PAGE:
This analysis identifies 60 countries, ranking them according to “their vulnerability to violent internal conflict and societal deterioration.” Based on 12 social, economic, political, and military indicators, it puts Somalia at the top of the list of failed states for 2008, followed by Zimbabwe, Sudan, Chad, and the Democratic Republic of the Congo. Three oil-exporting countries are among the top 20 failed states—Sudan, Iraq, and Nigeria. Pakistan, now ranking number 10 on the list, is the only failing state with a nuclear arsenal. North Korea, seventeenth on the list, is developing a nuclear capability. (See Table 1–1.) 54

Scores for each of the 12 indicators, ranging from 1 to 10, are aggregated into a single country indicator: the Failed States Index. A score of 120, the maximum, means that a society is failing totally by every measure. In the first Foreign Policy listing, based on data for 2004, just 7 countries had scores of 100 or more. In 2005 this increased to 9. By 2008 it was 14—doubling in four years. This short trend is far from definitive, but higher scores for countries at the top and the doubling of countries with scores of 100 or higher suggest that state failure is both spreading and deepening. 55

Ranking on the Failed States Index is closely linked with key demographic and environmental indicators. Of the top 20 failed states, 17 have rapid rates of population growth, several of them expanding at close to 3 percent a year or 20-fold per century. In 5 of these 17 countries, women have on average more than six children each. In all but 6 of the top 20 failed states, at least 40 percent of the population is under 15, a demographic statistic that often signals future political instability. Young men, lacking employment opportunities, often become disaffected, making them ready recruits for insurgency movements. 56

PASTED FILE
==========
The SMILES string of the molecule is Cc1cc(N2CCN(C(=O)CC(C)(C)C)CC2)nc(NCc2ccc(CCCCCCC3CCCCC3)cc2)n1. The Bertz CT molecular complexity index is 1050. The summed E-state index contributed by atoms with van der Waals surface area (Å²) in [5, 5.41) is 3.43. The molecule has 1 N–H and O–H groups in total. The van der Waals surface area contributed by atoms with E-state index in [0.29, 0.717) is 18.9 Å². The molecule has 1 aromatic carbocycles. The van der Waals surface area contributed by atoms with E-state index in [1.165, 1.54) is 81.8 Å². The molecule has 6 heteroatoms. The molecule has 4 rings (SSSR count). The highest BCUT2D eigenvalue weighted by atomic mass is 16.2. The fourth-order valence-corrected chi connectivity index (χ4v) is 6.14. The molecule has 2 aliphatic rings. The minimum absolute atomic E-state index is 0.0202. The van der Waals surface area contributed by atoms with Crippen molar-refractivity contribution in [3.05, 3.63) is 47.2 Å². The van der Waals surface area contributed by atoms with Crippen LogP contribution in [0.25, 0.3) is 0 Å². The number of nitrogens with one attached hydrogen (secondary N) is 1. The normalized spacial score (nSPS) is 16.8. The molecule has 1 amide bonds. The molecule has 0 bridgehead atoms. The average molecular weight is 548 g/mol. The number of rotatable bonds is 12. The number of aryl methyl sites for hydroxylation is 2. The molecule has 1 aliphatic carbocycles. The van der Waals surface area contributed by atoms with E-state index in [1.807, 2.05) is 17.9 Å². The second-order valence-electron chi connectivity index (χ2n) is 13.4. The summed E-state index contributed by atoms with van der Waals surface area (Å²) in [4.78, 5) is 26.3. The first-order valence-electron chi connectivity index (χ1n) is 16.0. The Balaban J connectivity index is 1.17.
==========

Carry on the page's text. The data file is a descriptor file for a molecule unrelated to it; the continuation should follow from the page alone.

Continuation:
In many of the countries with several decades of rapid population growth, governments are suffering from demographic fatigue, unable to cope with the steady shrinkage in cropland and freshwater supplies per person or to build schools fast enough for the swelling ranks of children. 57

Sudan is a classic case of a country caught in the demographic trap. It has developed far enough economically and socially to reduce mortality, but not far enough to quickly reduce fertility. As a result, women on average have four children, double the two needed for replacement, and the population of 41 million is growing by over 2,000 per day. Under this pressure, Sudan—like scores of other countries—is breaking down. 58

Table 1 - 1. Top 20 Failing States, 2008
Rank Country Score  
1 Somalia 114.7  
2 Zimbabwe 114.0  
3 Sudan 112.4  
4 Chad 112.2  
5 Democratic Republic of the Congo 108.7  
6 Iraq 108.6  
7 Afghanistan 108.2  
8 Central African Republic 105.4  
9 Guinea 104.6  
10 Pakistan 104.1  
11 Côte d’Ivoire 102.5  
12 Haiti 101.8  
13 Burma 101.5  
14 Kenya 101.4  
15 Nigeria 99.8  
16 Ethiopia 98.9  
17 North Korea 98.3  
18 Yemen 98.1  
19 Bangladesh 98.1  
20 Timor-Leste 97.2  
                                            Source: See endnote 54.


All but 3 of the 20 countries that lead the list of failed states are caught in this demographic trap. Realistically, they probably cannot break out of it on their own. They will need outside help—and not just a scattering of aid projects but systemic assistance in rebuilding—or the political situation will simply continue to deteriorate. 59

Among the top 20 countries on the failing state list, all but a few are losing the race between food production and population growth. Close to half of these states depend on a food lifeline from the WFP. 60